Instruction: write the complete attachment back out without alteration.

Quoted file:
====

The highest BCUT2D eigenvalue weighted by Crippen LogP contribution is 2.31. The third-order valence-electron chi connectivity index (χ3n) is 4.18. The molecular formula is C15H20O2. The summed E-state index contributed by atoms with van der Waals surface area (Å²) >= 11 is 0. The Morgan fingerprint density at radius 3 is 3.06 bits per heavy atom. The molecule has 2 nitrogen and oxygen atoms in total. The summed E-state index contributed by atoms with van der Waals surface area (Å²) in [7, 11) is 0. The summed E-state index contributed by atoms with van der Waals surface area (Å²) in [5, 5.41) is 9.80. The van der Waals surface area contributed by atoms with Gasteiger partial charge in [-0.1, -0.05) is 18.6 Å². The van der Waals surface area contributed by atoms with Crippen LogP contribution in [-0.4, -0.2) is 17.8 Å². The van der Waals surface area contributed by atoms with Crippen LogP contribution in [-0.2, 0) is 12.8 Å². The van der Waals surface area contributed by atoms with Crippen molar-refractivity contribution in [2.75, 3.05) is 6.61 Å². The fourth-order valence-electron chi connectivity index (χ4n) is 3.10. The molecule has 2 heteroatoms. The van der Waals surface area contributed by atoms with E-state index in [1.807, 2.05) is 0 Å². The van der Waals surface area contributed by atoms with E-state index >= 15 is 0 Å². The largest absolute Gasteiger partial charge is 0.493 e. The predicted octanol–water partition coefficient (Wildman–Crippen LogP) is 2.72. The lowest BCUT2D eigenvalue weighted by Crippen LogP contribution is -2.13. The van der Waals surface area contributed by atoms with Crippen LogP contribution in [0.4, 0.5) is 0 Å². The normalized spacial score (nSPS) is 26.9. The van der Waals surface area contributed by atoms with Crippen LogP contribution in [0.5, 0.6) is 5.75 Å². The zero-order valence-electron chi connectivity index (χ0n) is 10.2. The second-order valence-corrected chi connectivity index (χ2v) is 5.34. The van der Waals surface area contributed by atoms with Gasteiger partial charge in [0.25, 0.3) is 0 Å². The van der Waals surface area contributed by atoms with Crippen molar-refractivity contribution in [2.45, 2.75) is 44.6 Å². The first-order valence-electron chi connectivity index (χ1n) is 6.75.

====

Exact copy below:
The highest BCUT2D eigenvalue weighted by Crippen LogP contribution is 2.31. The third-order valence-electron chi connectivity index (χ3n) is 4.18. The molecular formula is C15H20O2. The summed E-state index contributed by atoms with van der Waals surface area (Å²) >= 11 is 0. The Morgan fingerprint density at radius 3 is 3.06 bits per heavy atom. The molecule has 2 nitrogen and oxygen atoms in total. The summed E-state index contributed by atoms with van der Waals surface area (Å²) in [7, 11) is 0. The summed E-state index contributed by atoms with van der Waals surface area (Å²) in [5, 5.41) is 9.80. The van der Waals surface area contributed by atoms with Gasteiger partial charge in [-0.1, -0.05) is 18.6 Å². The van der Waals surface area contributed by atoms with Crippen LogP contribution in [-0.4, -0.2) is 17.8 Å². The van der Waals surface area contributed by atoms with Crippen LogP contribution in [-0.2, 0) is 12.8 Å². The van der Waals surface area contributed by atoms with Crippen molar-refractivity contribution in [2.75, 3.05) is 6.61 Å². The fourth-order valence-electron chi connectivity index (χ4n) is 3.10. The molecule has 2 heteroatoms. The van der Waals surface area contributed by atoms with E-state index in [1.807, 2.05) is 0 Å². The van der Waals surface area contributed by atoms with E-state index >= 15 is 0 Å². The largest absolute Gasteiger partial charge is 0.493 e. The predicted octanol–water partition coefficient (Wildman–Crippen LogP) is 2.72. The lowest BCUT2D eigenvalue weighted by Crippen LogP contribution is -2.13. The van der Waals surface area contributed by atoms with Crippen LogP contribution in [0.4, 0.5) is 0 Å². The normalized spacial score (nSPS) is 26.9. The van der Waals surface area contributed by atoms with Crippen LogP contribution in [0.5, 0.6) is 5.75 Å². The zero-order valence-electron chi connectivity index (χ0n) is 10.2. The second-order valence-corrected chi connectivity index (χ2v) is 5.34. The van der Waals surface area contributed by atoms with Gasteiger partial charge in [0.25, 0.3) is 0 Å². The van der Waals surface area contributed by atoms with Crippen molar-refractivity contribution in [2.45, 2.75) is 44.6 Å². The first-order valence-electron chi connectivity index (χ1n) is 6.75.